Friends, fellow parishioners of slain California couple feel an ‘emptiness’

LOS ANGELES – In the weeks following the death of Scott and Jean Adam, memories of the gregarious sailing couple and the inspiration they gave others remained strong in the hearts and minds of their friends and fellow parishioners.

The Adams, who for the past seven years had been on an around-the-world-boating adventure and acted as “friendship missionaries,” were taken hostage Feb. 19 by pirates off the coast of Oman in the Indian Ocean; they were found shot to death Feb. 22 after their hijacked vessel was boarded by U.S. forces who had tried to rescue them.

Also killed were two friends traveling with them, Phyllis Macay and Bob Riggle of Seattle. The four were the first Americans killed by Somali pirates since hijackings of boats off the coast of East Africa began several years ago.

Private funeral services were to be held for the Adams at St. Monica Church in Santa Monica, where they were parishioners.

“There’s a definite emptiness here,” said Ed Archer, who conducted the St. Monica choir that Jean sang with regularly for many years. “When someone’s gone, that’s when you realize how many people they touched by their presence.”

Many recall the gentle but outgoing Jean, a 66-year-old retired dentist, and Scott, a 30-year veteran of the entertainment industry who, with a spiritual awakening late in life, took to studying at Fuller Seminary in Pasadena where he received two master’s degrees, in divinity and theology. Both had been previously married; both shared a love of sailing and both had a deep spiritual side.

Scott and Jean were married at St. Monica in the late 1990s and were, as Archer recalls, active participants. Along with being in the choir, Jean was involved with small faith groups while Scott assisted with liturgies and even helped establish the fledging liturgical dance ministry group, Flight.

Archer remembers the generosity of the Adams, who joined him and other adult chaperones in 2000 to take 35 high school students to St. Peter’s Basilica in Rome to sing.

“They really wanted the opportunity for the kids to travel and sing,” said Archer, who pointed out that the Adams paid for eight of the students to make that trip. They also secured donations for six other students in the group.

When the word came down that the Adams died at the hands of the pirates, Archer and members of the choir gathered in prayer.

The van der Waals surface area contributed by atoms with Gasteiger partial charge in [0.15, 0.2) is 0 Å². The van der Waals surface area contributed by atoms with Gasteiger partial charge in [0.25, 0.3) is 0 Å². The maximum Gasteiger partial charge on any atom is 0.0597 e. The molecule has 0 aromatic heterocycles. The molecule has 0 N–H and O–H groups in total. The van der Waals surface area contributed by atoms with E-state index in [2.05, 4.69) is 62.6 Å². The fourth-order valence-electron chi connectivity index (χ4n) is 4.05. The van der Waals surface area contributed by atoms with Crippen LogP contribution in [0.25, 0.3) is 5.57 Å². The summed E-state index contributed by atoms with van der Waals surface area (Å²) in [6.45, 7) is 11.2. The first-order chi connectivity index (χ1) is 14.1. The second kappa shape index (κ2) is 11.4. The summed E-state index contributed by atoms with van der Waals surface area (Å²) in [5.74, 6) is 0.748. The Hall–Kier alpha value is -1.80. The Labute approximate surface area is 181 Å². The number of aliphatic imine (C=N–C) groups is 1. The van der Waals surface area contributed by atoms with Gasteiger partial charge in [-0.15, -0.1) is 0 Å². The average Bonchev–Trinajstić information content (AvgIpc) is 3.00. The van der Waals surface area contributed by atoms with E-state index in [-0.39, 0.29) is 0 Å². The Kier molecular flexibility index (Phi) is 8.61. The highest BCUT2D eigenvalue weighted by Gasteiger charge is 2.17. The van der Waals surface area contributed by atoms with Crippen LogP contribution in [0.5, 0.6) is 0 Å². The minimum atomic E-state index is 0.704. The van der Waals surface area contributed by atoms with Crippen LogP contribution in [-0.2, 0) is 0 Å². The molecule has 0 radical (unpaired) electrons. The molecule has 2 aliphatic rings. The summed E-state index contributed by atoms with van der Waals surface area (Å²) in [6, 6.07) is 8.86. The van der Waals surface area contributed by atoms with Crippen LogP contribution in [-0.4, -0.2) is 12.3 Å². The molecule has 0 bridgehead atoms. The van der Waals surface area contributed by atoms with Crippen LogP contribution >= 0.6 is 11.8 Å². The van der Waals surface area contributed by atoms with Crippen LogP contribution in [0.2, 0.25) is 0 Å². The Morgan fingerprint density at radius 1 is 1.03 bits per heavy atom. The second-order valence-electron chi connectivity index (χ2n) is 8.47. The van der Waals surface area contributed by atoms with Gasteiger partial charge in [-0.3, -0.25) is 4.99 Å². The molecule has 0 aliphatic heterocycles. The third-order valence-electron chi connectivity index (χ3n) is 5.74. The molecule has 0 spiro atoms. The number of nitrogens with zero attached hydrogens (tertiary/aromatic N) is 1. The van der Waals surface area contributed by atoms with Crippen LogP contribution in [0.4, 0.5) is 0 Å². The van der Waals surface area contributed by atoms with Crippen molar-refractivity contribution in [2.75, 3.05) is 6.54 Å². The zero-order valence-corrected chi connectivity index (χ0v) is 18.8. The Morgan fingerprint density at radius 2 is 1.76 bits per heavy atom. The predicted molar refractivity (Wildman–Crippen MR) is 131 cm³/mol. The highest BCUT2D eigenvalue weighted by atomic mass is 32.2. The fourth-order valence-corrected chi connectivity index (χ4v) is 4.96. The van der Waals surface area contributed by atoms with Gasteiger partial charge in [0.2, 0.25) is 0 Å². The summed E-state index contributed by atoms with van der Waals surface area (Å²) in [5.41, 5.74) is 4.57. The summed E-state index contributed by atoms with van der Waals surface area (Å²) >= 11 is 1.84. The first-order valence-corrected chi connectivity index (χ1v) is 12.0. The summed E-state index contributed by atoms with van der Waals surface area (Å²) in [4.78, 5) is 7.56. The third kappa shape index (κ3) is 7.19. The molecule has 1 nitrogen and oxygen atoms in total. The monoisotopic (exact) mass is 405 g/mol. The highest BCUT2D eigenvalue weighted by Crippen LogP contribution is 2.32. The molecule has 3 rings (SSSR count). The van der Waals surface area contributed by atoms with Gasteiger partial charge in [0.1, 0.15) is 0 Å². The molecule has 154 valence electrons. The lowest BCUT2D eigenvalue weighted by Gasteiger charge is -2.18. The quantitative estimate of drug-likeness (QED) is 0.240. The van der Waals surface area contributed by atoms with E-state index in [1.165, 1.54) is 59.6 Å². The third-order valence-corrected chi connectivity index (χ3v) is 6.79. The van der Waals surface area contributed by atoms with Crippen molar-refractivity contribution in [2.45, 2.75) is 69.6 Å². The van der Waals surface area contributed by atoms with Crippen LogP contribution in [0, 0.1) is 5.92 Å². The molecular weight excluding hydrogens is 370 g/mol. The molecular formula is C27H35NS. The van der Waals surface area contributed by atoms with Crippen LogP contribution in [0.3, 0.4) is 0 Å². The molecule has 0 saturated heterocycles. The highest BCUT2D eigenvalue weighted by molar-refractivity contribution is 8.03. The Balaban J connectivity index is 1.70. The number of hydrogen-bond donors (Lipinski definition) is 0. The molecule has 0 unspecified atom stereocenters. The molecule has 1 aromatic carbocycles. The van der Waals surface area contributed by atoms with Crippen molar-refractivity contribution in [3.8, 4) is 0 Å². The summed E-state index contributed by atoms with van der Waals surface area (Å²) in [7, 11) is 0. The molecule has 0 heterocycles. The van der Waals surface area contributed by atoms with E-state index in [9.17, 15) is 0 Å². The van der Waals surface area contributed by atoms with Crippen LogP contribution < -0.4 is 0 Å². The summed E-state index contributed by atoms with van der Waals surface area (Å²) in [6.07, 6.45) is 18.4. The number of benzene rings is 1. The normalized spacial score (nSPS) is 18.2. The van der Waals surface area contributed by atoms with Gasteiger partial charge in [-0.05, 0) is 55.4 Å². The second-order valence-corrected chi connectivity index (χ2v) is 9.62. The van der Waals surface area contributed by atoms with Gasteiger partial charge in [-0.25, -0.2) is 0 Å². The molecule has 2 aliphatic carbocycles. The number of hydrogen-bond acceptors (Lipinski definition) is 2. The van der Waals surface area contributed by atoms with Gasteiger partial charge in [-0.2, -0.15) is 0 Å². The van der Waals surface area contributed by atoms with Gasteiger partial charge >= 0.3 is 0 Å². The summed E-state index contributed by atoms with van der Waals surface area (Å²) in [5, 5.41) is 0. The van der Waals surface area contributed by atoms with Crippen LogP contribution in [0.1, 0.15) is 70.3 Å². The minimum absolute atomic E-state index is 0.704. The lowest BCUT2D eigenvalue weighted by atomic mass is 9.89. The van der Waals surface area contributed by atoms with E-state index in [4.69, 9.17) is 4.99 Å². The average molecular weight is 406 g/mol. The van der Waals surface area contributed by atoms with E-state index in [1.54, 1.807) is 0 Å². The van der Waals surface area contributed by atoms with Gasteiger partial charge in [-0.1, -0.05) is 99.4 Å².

“We were feeling all kinds of emotions — anger, sadness, devastation,” he told The Tidings, newspaper of the Los Angeles Archdiocese. “What was especially hard was to see all the idiotic things people were posting online about Jean and Scott, how they were trespassing or pushing religion on others. They couldn’t be farther from the truth.”

Indeed, the couple’s goal in traveling the world aboard their 58-foot custom-built yacht, dubbed Quest, was two-part: to combine their love of adventure with their faith. Jean’s postings on their website,, is a cheery colorful travelogue featuring photos, small stories, snippets of sailing experiences as well as their desire to distribute Bibles — but only to those who asked for them.

The couple in 2005 started their six-months-on and six-months-off pattern of exotic travel followed by docking back in Los Angeles. Over the years, they visited hundreds of places, including numerous tiny islands in the South Pacific, discovering small villages, churches, hospitals and schools.

Bibles weren’t the only things the couple handed out. In one instance, they gave up some of their gasoline so locals could fuel their lights for an evening soccer game. Someone requested crayons and pencils, so both Jean and Scott ransacked their boat to find every available writing instrument possible. Sometimes they would speak at local Christian churches followed by dinner with the villagers and perhaps time enjoying local music, dance or other customs.

“What they were doing was ‘light evangelization,’“ said Jim Muneno, St. Monica parishioner who, for 12 years, was in the same faith-sharing group with Jean. “Their intent was not to convert, but to spread the word of God in whatever way they could.”

“It’s ironic because their mission was pretty low-key and only their friends and family knew what they were doing,” he continued. “Now, the whole world knows what they were doing. They never wanted to be famous or well-known but now, in a way, they are.”

For Muneno, coming to terms with the couple’s death was has been a real challenge. “We continue to struggle with it, but it hasn’t made us pull away from our faith.”

Maureen Martorano counted Jean as one of her best friends; they met at St. Monica choir practices. “She was so much fun, great sense of humor and always upbeat,” she said. “(She and Scott) were the kind of people who took control of their lives and didn’t wait for things to happen. They went out and made things happen.”

Monsignor Lloyd Torgerson, pastor at St. Monica, said he was “extremely grateful to God that I could serve these two great people.”

“I really do believe they have won the crown for being good and faithful servants,” he continued. “They have given us an example of how to follow Jesus Christ. But I want to add, that to be people of peace, we must work to end violence in this world – whenever that violence is.”

Catholic Review

The Catholic Review is the official publication of the Archdiocese of Baltimore.